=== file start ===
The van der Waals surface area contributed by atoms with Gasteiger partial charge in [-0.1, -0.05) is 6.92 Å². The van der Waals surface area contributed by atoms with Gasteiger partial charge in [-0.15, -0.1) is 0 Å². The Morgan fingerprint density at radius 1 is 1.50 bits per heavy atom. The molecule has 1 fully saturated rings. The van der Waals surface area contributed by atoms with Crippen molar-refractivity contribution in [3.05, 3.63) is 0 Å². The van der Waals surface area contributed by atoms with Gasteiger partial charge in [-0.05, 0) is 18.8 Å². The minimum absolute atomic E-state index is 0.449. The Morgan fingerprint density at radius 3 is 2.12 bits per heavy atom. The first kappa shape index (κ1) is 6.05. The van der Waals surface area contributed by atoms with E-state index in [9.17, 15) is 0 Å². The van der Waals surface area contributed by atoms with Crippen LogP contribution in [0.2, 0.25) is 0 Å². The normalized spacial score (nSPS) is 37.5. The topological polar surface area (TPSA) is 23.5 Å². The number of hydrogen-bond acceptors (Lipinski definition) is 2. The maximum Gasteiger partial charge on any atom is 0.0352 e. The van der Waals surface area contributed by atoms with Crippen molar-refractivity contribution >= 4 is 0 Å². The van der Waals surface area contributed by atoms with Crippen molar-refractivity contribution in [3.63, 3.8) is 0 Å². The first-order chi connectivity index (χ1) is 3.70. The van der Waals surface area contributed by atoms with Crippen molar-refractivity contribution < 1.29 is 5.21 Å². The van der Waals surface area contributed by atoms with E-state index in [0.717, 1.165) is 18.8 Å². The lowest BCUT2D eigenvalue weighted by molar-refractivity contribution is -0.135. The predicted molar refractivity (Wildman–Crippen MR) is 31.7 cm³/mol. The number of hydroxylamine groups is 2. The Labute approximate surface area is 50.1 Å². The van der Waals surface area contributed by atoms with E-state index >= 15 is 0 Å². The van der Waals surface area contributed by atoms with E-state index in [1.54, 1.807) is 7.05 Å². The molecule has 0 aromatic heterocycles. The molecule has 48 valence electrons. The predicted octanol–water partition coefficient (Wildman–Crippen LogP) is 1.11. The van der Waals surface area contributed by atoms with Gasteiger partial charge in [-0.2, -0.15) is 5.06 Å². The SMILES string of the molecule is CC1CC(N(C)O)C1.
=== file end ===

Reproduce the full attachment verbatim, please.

The van der Waals surface area contributed by atoms with Gasteiger partial charge in [-0.1, -0.05) is 6.92 Å². The van der Waals surface area contributed by atoms with Gasteiger partial charge in [-0.15, -0.1) is 0 Å². The Morgan fingerprint density at radius 1 is 1.50 bits per heavy atom. The molecule has 1 fully saturated rings. The van der Waals surface area contributed by atoms with Crippen molar-refractivity contribution in [3.05, 3.63) is 0 Å². The van der Waals surface area contributed by atoms with Gasteiger partial charge in [-0.05, 0) is 18.8 Å². The minimum absolute atomic E-state index is 0.449. The Morgan fingerprint density at radius 3 is 2.12 bits per heavy atom. The first kappa shape index (κ1) is 6.05. The van der Waals surface area contributed by atoms with E-state index in [9.17, 15) is 0 Å². The van der Waals surface area contributed by atoms with Crippen LogP contribution in [0.2, 0.25) is 0 Å². The normalized spacial score (nSPS) is 37.5. The topological polar surface area (TPSA) is 23.5 Å². The number of hydrogen-bond acceptors (Lipinski definition) is 2. The maximum Gasteiger partial charge on any atom is 0.0352 e. The van der Waals surface area contributed by atoms with Crippen molar-refractivity contribution >= 4 is 0 Å². The van der Waals surface area contributed by atoms with Crippen molar-refractivity contribution in [3.63, 3.8) is 0 Å². The first-order chi connectivity index (χ1) is 3.70. The van der Waals surface area contributed by atoms with Crippen molar-refractivity contribution < 1.29 is 5.21 Å². The van der Waals surface area contributed by atoms with E-state index in [0.717, 1.165) is 18.8 Å². The lowest BCUT2D eigenvalue weighted by molar-refractivity contribution is -0.135. The predicted molar refractivity (Wildman–Crippen MR) is 31.7 cm³/mol. The number of hydroxylamine groups is 2. The Labute approximate surface area is 50.1 Å². The van der Waals surface area contributed by atoms with E-state index >= 15 is 0 Å². The van der Waals surface area contributed by atoms with E-state index in [1.54, 1.807) is 7.05 Å². The molecule has 0 aromatic heterocycles. The molecule has 48 valence electrons. The predicted octanol–water partition coefficient (Wildman–Crippen LogP) is 1.11. The van der Waals surface area contributed by atoms with Gasteiger partial charge in [-0.2, -0.15) is 5.06 Å². The SMILES string of the molecule is CC1CC(N(C)O)C1.